Last updated on March 28th, 2019 at 12:15 am
An excerpt from The Mindful Word’s first volume in its Art Therapy Coloring Book Series, Sacred Circles Mandala Coloring Book.
“Each person’s life is like a mandala—a vast, limitless circle. We stand in the centre of our own circle, and everything we see, hear and think forms the mandala of our life.” – Pema Chodron
Circles are omnipresent. They’re found throughout the built environment (the dome of cathedrals and the stained glass windows inside those cathedrals), throughout nature (from the circular pattern of a snail’s shell to the rings of a tree). Space has them (stars and planets) as does the microscopic world (atoms and subatomic particles).
Spiritual traditions throughout the ages have taken cues from nature and adopted the circle as one of its most powerful symbols. India gave birth to the word “mandala,” which is a Sanskrit term meaning sacred circle, though they are not always circular and have adopted many different forms. Mandalas are used in various spiritual traditions as an aid in spiritual practice, as offerings to teachers and as designs to adorn sacred spaces. Though the word “mandala” originates in ancient India, the concept of a sacred circle is universal. We’ve been drawing circles since we were living in caves and we’ve been scribbling circles from the time we could put pencil to paper.
We’re attracted to the circle for a reason. It’s a shape that has no beginning and no end, making it symbolic of several spiritual qualities: wholeness, unity, infinity, eternity, boundlessness, completeness and the soul. In this way they’re a great representation of our Oneness with the universe. Circles also organize space, separating things from the inside and outside—serving as protection for those standing inside the circle from what lies outside. They are also representative of community and the sharing circles that communities adopt.
Similar to the circle, the mandala has different interpretations and different shades of meaning. It symbolically and metaphysically represents the universe. On the outer (macrocosmic) level it symbolizes the world in its divine form. On the inner (microcosmic) level it symbolizes the enlightened mind. Mandalas serve as a reminder to us of our connection to the whole, beyond our small self to the larger Self.
Mandalas are used in a myriad of ways. Since they’re often designed with intricate patterns they’re intended to draw the viewer’s gaze into the middle to focus concentration. They can be used in rituals to invoke deities or to induce trance. They can also be used as an object of contemplation to reveal cosmic truths.
The Tibetan Buddhist sand mandalas serve as a good example of mandalas in practice. According to the Tibetan monks of Drepung Gomang Monastery, a mandala is an imaginary palace to contemplate during meditation and every room in the palace represents some spiritual quality or principle, such as compassion or equanimity. So when Tibetan monks painstakingly pour millions of grains of coloured sand into place to create their sand mandalas they’re deeply concentrated and in contemplation. The creation of the sand mandala is part of a long ritual, culminating in its destruction—after days or weeks of intense effort the mandala is swept up and tossed in a river to symbolize the impermanence of life.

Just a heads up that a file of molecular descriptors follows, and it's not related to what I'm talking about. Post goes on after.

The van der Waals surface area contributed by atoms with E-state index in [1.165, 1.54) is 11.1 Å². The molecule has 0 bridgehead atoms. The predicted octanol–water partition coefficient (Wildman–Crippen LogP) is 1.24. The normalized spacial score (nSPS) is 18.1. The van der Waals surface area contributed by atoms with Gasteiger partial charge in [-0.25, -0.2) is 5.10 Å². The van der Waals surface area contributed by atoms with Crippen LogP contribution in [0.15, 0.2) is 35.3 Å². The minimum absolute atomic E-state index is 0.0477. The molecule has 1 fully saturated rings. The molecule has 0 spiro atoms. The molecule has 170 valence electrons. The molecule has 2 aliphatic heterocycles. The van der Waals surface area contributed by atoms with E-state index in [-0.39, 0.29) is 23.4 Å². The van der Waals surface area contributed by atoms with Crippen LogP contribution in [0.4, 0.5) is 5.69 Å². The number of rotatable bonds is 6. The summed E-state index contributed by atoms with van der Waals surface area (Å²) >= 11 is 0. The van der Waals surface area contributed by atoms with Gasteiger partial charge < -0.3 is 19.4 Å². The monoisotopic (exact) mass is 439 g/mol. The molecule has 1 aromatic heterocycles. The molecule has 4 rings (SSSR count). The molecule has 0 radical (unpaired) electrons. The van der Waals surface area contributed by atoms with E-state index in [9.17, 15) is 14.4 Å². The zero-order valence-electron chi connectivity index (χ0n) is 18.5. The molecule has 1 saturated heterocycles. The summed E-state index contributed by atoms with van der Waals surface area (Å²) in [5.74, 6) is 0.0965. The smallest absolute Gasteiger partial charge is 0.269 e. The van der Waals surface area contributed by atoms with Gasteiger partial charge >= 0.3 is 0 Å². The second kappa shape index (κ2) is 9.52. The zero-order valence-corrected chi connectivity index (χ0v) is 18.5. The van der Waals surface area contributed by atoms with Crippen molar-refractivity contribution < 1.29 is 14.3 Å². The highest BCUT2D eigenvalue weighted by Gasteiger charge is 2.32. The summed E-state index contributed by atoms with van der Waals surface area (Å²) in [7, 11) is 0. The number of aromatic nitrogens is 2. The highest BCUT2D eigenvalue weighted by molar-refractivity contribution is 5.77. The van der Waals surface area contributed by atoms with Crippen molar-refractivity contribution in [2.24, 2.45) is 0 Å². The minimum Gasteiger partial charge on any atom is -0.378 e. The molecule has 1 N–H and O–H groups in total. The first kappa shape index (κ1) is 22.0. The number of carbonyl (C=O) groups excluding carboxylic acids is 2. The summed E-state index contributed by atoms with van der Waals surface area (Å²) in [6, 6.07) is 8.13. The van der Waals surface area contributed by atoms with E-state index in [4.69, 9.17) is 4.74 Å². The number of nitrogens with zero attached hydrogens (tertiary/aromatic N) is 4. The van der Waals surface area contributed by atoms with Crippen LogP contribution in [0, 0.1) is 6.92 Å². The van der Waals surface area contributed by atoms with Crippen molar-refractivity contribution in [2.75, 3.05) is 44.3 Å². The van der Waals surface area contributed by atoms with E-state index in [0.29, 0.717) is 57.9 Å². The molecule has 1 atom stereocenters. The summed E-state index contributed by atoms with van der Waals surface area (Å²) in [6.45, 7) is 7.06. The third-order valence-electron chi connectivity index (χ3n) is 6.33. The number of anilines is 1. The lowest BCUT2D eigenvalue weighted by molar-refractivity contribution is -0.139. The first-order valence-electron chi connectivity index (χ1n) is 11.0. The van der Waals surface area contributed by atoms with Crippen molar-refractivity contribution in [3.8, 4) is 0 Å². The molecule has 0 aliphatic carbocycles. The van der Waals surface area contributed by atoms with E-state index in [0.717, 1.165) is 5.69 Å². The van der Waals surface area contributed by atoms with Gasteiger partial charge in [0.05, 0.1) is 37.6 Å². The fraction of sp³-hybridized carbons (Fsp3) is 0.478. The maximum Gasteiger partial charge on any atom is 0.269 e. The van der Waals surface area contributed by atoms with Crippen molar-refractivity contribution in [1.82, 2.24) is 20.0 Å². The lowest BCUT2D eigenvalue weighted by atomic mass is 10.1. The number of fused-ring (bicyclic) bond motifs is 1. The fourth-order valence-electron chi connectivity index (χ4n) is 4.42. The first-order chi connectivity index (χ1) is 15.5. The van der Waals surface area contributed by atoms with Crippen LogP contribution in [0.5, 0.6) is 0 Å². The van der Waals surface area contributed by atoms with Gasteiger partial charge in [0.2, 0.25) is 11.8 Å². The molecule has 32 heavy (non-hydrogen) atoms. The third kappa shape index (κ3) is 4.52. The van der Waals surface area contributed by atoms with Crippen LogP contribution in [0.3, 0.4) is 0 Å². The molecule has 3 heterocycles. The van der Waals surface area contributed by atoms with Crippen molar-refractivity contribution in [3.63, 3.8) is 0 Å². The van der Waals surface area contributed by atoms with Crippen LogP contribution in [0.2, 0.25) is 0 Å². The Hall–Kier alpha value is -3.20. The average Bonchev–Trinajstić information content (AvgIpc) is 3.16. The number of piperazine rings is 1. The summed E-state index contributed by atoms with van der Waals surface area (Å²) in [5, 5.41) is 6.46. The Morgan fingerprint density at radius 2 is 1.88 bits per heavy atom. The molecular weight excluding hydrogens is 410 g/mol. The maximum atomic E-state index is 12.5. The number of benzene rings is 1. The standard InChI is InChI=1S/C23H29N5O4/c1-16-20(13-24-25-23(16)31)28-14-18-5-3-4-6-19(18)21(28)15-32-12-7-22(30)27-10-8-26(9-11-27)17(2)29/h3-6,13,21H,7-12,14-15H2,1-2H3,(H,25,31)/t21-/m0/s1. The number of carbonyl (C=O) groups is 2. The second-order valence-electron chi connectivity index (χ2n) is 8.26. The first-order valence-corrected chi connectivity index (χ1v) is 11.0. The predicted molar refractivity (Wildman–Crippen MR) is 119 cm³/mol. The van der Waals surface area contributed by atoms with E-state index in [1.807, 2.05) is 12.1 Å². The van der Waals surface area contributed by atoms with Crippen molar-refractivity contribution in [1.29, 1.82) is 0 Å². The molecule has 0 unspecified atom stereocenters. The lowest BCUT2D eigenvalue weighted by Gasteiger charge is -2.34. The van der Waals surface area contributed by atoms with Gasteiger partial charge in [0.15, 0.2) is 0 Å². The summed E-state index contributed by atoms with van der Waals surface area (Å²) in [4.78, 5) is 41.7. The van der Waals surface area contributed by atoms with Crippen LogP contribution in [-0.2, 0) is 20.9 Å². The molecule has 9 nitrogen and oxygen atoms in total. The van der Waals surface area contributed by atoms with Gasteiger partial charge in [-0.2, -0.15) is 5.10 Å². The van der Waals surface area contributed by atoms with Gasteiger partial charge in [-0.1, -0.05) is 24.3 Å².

Mandalas offer a number of practical benefits aside from being a tool for spiritual practice. The use of mandalas in a therapeutic setting has a significant history. Carl Jung used them in his practice, finding that they had a calming effect on patients and that they helped facilitate psychic integration. Jung felt that by drawing a mandala on a daily basis the unconscious could be revealed. Building on Jung’s pioneering work, art therapist Joan Kellogg created the Mandala Assessment Research Institute. The institute has developed a psychological assessment tool based on mandalas that aids in one’s self-discovery. Many other art therapists continue to use mandalas in their practice and to study their efficacy.
In addition to bolstering one’s spiritual growth, a growing body of scientific research points to a number of health and well-being benefits from using mandalas as a form of art therapy. The list includes:
» Reduce anxiety, tension and stress
» Increase focus
» Stimulate creativity
» Release emotional blockages
» Decrease impulsive behaviour and increase attention span for children with ADD/ADHD
» Decrease the symptoms of trauma for those suffering from Post-traumatic stress disorder
» Enhance individuation and promote self-discovery
Mandalas are intricate, complex works of art that are beautiful to look at. But they’re far more than just their good looks. They possess a depth to them that, like walking through the maze of a labyrinth, focus the mind and invite contemplation, making them a wonderful tool to use for spiritual practice and to gain a greater sense of well-being and improved health.
“My mandalas were cryptograms concerning the state of the self which was presented to me anew each day…I guarded them like precious pearls….It became increasingly plain to me that the mandala is the centre. It is the exponent of all paths. It is the path to the centre, to individuation.” – Carl Jung